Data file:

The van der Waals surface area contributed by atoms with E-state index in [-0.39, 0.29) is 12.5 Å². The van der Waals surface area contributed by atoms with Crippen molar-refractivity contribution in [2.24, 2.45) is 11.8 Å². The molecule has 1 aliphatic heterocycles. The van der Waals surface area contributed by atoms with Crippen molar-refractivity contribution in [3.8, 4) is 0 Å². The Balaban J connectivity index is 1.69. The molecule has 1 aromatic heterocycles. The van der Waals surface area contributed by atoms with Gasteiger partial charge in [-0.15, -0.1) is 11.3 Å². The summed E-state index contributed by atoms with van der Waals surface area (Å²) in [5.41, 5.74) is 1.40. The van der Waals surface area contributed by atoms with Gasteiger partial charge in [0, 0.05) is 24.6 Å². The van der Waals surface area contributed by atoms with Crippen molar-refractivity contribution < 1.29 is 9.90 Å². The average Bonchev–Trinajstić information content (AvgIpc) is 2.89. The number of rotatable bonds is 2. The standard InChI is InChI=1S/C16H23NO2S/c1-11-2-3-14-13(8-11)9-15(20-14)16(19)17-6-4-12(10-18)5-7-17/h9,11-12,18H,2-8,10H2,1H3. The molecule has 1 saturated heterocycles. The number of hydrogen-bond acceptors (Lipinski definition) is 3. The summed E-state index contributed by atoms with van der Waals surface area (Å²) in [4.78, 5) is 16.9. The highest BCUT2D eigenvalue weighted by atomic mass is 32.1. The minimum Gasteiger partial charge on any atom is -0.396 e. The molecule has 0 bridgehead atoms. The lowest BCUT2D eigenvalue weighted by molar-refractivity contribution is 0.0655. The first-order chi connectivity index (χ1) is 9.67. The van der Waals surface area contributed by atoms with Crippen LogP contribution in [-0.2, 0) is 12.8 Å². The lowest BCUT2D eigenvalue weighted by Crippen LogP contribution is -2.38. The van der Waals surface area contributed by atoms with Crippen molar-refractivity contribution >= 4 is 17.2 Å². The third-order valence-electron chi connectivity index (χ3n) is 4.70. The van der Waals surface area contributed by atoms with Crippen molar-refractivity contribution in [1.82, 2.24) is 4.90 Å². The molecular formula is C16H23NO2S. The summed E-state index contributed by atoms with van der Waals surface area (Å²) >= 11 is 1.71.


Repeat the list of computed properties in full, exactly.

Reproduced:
The van der Waals surface area contributed by atoms with E-state index in [-0.39, 0.29) is 12.5 Å². The van der Waals surface area contributed by atoms with Crippen molar-refractivity contribution in [2.24, 2.45) is 11.8 Å². The molecule has 1 aliphatic heterocycles. The van der Waals surface area contributed by atoms with Crippen molar-refractivity contribution in [3.8, 4) is 0 Å². The Balaban J connectivity index is 1.69. The molecule has 1 aromatic heterocycles. The van der Waals surface area contributed by atoms with Gasteiger partial charge in [-0.15, -0.1) is 11.3 Å². The summed E-state index contributed by atoms with van der Waals surface area (Å²) in [5.41, 5.74) is 1.40. The van der Waals surface area contributed by atoms with Gasteiger partial charge in [0, 0.05) is 24.6 Å². The van der Waals surface area contributed by atoms with Crippen molar-refractivity contribution < 1.29 is 9.90 Å². The average Bonchev–Trinajstić information content (AvgIpc) is 2.89. The number of rotatable bonds is 2. The standard InChI is InChI=1S/C16H23NO2S/c1-11-2-3-14-13(8-11)9-15(20-14)16(19)17-6-4-12(10-18)5-7-17/h9,11-12,18H,2-8,10H2,1H3. The molecule has 1 saturated heterocycles. The number of hydrogen-bond acceptors (Lipinski definition) is 3. The summed E-state index contributed by atoms with van der Waals surface area (Å²) in [4.78, 5) is 16.9. The highest BCUT2D eigenvalue weighted by atomic mass is 32.1. The minimum Gasteiger partial charge on any atom is -0.396 e. The molecule has 0 bridgehead atoms. The lowest BCUT2D eigenvalue weighted by molar-refractivity contribution is 0.0655. The first-order chi connectivity index (χ1) is 9.67. The van der Waals surface area contributed by atoms with Crippen LogP contribution in [-0.2, 0) is 12.8 Å². The lowest BCUT2D eigenvalue weighted by Crippen LogP contribution is -2.38. The van der Waals surface area contributed by atoms with Crippen molar-refractivity contribution >= 4 is 17.2 Å². The third-order valence-electron chi connectivity index (χ3n) is 4.70. The van der Waals surface area contributed by atoms with Crippen molar-refractivity contribution in [1.82, 2.24) is 4.90 Å². The molecular formula is C16H23NO2S. The summed E-state index contributed by atoms with van der Waals surface area (Å²) >= 11 is 1.71.